Valeria Fargion and Stefania Profeti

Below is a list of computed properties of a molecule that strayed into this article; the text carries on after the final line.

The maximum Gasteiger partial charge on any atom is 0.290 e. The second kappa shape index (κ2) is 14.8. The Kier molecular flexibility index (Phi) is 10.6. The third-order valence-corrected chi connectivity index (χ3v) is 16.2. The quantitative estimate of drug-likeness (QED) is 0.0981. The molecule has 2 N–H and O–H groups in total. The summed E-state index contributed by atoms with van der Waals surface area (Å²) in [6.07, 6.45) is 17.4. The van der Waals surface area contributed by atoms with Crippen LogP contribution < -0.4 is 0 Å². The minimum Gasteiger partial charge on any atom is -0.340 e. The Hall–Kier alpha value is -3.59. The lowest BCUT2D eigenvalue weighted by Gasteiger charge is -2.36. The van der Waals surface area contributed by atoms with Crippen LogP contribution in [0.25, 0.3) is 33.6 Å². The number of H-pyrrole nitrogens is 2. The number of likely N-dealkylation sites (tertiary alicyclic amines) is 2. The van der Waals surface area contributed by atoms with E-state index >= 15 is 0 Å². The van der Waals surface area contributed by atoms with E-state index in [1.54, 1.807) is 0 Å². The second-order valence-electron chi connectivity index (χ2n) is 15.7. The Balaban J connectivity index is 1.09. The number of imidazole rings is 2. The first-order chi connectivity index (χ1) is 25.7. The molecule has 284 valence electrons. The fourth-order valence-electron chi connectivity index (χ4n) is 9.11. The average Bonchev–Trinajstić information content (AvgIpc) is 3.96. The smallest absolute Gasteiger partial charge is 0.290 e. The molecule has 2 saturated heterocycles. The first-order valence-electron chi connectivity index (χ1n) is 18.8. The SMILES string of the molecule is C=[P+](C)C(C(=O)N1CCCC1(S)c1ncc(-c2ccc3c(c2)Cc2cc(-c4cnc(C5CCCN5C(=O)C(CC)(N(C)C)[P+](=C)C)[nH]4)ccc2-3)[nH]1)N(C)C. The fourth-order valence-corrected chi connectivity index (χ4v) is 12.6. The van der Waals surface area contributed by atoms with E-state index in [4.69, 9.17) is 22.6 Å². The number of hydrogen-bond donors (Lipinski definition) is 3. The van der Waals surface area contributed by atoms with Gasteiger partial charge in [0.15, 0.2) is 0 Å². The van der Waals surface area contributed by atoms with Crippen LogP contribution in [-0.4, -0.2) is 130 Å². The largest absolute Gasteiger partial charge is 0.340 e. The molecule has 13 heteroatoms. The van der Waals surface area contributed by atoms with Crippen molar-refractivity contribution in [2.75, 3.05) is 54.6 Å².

The chapter discusses the EU’s external action in the social domain by considering two policy areas that have been largely neglected by academic research: development cooperation and global health. Most available studies concentrate on labour provisions in EU bilateral trade agreements; but whereas the latter are mostly non-binding regulations, intervention in the above-mentioned fields entails a redistribution of resources in favour of developing countries, which directly affects the well-being of poor people across the world. The analysis puts into focus the 15 years following the turn of the century and documents the meteoric rise and fall of the EU’s external social policy ambitions. The first section highlights the EU’s narrative on the social dimension of globalization, while the following two sections provide an overview of what the EU has done in the two areas under investigation, by contrasting discourse and policy practice. The evidence presented points to a mismatch between what EU institutions say and what they actually do. The last part of the chapter attempts to explain the mismatch by considering internal dynamics of EU policy-making, and the power balance between the EU and member states concerning foreign policy issues.